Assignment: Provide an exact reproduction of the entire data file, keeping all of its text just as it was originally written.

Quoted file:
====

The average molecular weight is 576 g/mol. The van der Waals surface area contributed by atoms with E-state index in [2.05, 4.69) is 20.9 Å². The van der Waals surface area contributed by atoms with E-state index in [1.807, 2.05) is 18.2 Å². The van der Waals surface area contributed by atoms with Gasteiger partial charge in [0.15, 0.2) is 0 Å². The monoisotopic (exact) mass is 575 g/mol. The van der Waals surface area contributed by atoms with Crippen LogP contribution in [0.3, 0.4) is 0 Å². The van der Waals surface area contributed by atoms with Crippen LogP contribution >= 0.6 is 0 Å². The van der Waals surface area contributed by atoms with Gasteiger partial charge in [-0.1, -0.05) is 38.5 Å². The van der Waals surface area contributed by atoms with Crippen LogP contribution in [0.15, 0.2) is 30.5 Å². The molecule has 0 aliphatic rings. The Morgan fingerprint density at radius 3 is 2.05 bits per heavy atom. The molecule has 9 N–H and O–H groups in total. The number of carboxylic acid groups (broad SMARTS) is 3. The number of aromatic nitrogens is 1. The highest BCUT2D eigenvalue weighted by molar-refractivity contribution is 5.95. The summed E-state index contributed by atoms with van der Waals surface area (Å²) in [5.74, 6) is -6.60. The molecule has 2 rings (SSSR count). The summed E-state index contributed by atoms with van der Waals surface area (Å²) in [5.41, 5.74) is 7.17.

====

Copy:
The average molecular weight is 576 g/mol. The van der Waals surface area contributed by atoms with E-state index in [2.05, 4.69) is 20.9 Å². The van der Waals surface area contributed by atoms with E-state index in [1.807, 2.05) is 18.2 Å². The van der Waals surface area contributed by atoms with Gasteiger partial charge in [0.15, 0.2) is 0 Å². The monoisotopic (exact) mass is 575 g/mol. The van der Waals surface area contributed by atoms with Crippen LogP contribution in [0.3, 0.4) is 0 Å². The van der Waals surface area contributed by atoms with Crippen LogP contribution >= 0.6 is 0 Å². The van der Waals surface area contributed by atoms with Gasteiger partial charge in [-0.1, -0.05) is 38.5 Å². The van der Waals surface area contributed by atoms with Crippen LogP contribution in [0.15, 0.2) is 30.5 Å². The molecule has 0 aliphatic rings. The Morgan fingerprint density at radius 3 is 2.05 bits per heavy atom. The molecule has 9 N–H and O–H groups in total. The number of carboxylic acid groups (broad SMARTS) is 3. The number of aromatic nitrogens is 1. The highest BCUT2D eigenvalue weighted by molar-refractivity contribution is 5.95. The summed E-state index contributed by atoms with van der Waals surface area (Å²) in [5.74, 6) is -6.60. The molecule has 2 rings (SSSR count). The summed E-state index contributed by atoms with van der Waals surface area (Å²) in [5.41, 5.74) is 7.17.